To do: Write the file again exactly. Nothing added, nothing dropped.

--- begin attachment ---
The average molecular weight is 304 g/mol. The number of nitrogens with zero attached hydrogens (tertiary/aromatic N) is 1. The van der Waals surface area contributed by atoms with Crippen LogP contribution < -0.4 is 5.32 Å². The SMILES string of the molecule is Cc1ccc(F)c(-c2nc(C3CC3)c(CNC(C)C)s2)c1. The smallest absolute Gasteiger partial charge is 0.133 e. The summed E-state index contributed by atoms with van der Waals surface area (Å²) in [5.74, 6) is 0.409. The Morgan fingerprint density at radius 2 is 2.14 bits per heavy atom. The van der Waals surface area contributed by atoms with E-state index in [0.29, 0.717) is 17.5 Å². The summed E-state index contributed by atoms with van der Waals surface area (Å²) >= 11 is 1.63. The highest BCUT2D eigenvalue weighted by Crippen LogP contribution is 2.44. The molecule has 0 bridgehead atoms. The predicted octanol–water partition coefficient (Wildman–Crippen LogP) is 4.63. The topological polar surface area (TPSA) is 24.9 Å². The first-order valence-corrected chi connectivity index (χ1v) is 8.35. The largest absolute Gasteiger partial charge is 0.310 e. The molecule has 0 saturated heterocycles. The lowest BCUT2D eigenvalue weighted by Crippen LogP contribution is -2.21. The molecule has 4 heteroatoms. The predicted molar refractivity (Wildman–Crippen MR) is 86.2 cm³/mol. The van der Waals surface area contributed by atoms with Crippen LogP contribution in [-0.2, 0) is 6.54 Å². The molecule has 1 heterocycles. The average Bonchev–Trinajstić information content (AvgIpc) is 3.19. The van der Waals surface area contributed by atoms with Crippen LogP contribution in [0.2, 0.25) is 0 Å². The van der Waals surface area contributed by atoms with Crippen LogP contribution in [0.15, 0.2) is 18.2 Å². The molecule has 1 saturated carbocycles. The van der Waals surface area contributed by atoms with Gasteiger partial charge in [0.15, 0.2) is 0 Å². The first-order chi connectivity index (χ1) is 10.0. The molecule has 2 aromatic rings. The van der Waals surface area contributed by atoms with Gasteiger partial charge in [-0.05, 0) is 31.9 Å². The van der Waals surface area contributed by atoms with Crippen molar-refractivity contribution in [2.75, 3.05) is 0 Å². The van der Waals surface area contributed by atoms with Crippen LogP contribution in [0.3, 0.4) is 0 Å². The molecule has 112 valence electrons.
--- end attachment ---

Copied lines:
The average molecular weight is 304 g/mol. The number of nitrogens with zero attached hydrogens (tertiary/aromatic N) is 1. The van der Waals surface area contributed by atoms with Crippen LogP contribution < -0.4 is 5.32 Å². The SMILES string of the molecule is Cc1ccc(F)c(-c2nc(C3CC3)c(CNC(C)C)s2)c1. The smallest absolute Gasteiger partial charge is 0.133 e. The summed E-state index contributed by atoms with van der Waals surface area (Å²) in [5.74, 6) is 0.409. The Morgan fingerprint density at radius 2 is 2.14 bits per heavy atom. The van der Waals surface area contributed by atoms with E-state index in [0.29, 0.717) is 17.5 Å². The summed E-state index contributed by atoms with van der Waals surface area (Å²) >= 11 is 1.63. The highest BCUT2D eigenvalue weighted by Crippen LogP contribution is 2.44. The molecule has 0 bridgehead atoms. The predicted octanol–water partition coefficient (Wildman–Crippen LogP) is 4.63. The topological polar surface area (TPSA) is 24.9 Å². The first-order valence-corrected chi connectivity index (χ1v) is 8.35. The largest absolute Gasteiger partial charge is 0.310 e. The molecule has 0 saturated heterocycles. The lowest BCUT2D eigenvalue weighted by Crippen LogP contribution is -2.21. The molecule has 4 heteroatoms. The predicted molar refractivity (Wildman–Crippen MR) is 86.2 cm³/mol. The van der Waals surface area contributed by atoms with Crippen LogP contribution in [-0.2, 0) is 6.54 Å². The molecule has 1 heterocycles. The average Bonchev–Trinajstić information content (AvgIpc) is 3.19. The van der Waals surface area contributed by atoms with Crippen LogP contribution in [0.2, 0.25) is 0 Å². The van der Waals surface area contributed by atoms with Crippen LogP contribution in [0.15, 0.2) is 18.2 Å². The molecule has 1 saturated carbocycles. The van der Waals surface area contributed by atoms with Gasteiger partial charge in [0.15, 0.2) is 0 Å². The first-order chi connectivity index (χ1) is 10.0. The molecule has 2 aromatic rings. The van der Waals surface area contributed by atoms with Gasteiger partial charge in [-0.05, 0) is 31.9 Å². The van der Waals surface area contributed by atoms with Crippen molar-refractivity contribution in [2.75, 3.05) is 0 Å². The van der Waals surface area contributed by atoms with Crippen LogP contribution in [0.3, 0.4) is 0 Å². The molecule has 112 valence electrons.